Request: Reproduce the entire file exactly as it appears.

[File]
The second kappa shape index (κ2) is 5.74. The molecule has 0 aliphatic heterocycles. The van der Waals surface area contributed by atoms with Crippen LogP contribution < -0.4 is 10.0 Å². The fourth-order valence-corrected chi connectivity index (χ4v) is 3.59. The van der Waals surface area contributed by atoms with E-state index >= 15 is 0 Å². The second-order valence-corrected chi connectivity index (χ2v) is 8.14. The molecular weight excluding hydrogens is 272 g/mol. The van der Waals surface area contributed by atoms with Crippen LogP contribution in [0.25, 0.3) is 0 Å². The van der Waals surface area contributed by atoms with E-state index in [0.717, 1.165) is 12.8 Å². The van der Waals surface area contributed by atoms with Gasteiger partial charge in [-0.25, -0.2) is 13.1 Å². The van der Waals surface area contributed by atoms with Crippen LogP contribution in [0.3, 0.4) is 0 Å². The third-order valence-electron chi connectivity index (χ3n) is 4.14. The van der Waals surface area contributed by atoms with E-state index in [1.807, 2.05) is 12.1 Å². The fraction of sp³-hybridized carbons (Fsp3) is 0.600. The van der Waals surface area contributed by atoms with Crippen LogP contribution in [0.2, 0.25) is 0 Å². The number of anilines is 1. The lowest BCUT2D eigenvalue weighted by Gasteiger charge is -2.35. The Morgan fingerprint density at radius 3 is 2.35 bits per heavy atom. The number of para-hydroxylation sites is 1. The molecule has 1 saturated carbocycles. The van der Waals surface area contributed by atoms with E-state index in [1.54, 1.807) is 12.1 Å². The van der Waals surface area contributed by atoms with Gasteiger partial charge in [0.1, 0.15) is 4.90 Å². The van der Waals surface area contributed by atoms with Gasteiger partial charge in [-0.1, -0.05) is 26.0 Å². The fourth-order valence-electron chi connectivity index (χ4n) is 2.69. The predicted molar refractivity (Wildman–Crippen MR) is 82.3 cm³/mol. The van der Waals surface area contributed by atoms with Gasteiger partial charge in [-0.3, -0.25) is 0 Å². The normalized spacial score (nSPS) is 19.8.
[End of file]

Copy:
The second kappa shape index (κ2) is 5.74. The molecule has 0 aliphatic heterocycles. The van der Waals surface area contributed by atoms with Crippen LogP contribution < -0.4 is 10.0 Å². The fourth-order valence-corrected chi connectivity index (χ4v) is 3.59. The van der Waals surface area contributed by atoms with E-state index >= 15 is 0 Å². The second-order valence-corrected chi connectivity index (χ2v) is 8.14. The molecular weight excluding hydrogens is 272 g/mol. The van der Waals surface area contributed by atoms with Crippen LogP contribution in [0.25, 0.3) is 0 Å². The van der Waals surface area contributed by atoms with E-state index in [0.717, 1.165) is 12.8 Å². The van der Waals surface area contributed by atoms with Gasteiger partial charge in [-0.25, -0.2) is 13.1 Å². The van der Waals surface area contributed by atoms with Crippen LogP contribution in [0.3, 0.4) is 0 Å². The third-order valence-electron chi connectivity index (χ3n) is 4.14. The van der Waals surface area contributed by atoms with E-state index in [1.807, 2.05) is 12.1 Å². The fraction of sp³-hybridized carbons (Fsp3) is 0.600. The van der Waals surface area contributed by atoms with Crippen LogP contribution in [0.2, 0.25) is 0 Å². The number of anilines is 1. The lowest BCUT2D eigenvalue weighted by Gasteiger charge is -2.35. The Morgan fingerprint density at radius 3 is 2.35 bits per heavy atom. The number of para-hydroxylation sites is 1. The molecule has 1 saturated carbocycles. The van der Waals surface area contributed by atoms with E-state index in [1.54, 1.807) is 12.1 Å². The van der Waals surface area contributed by atoms with Gasteiger partial charge in [0.1, 0.15) is 4.90 Å². The van der Waals surface area contributed by atoms with Gasteiger partial charge in [-0.1, -0.05) is 26.0 Å². The fourth-order valence-electron chi connectivity index (χ4n) is 2.69. The predicted molar refractivity (Wildman–Crippen MR) is 82.3 cm³/mol. The van der Waals surface area contributed by atoms with Gasteiger partial charge in [-0.3, -0.25) is 0 Å². The normalized spacial score (nSPS) is 19.8.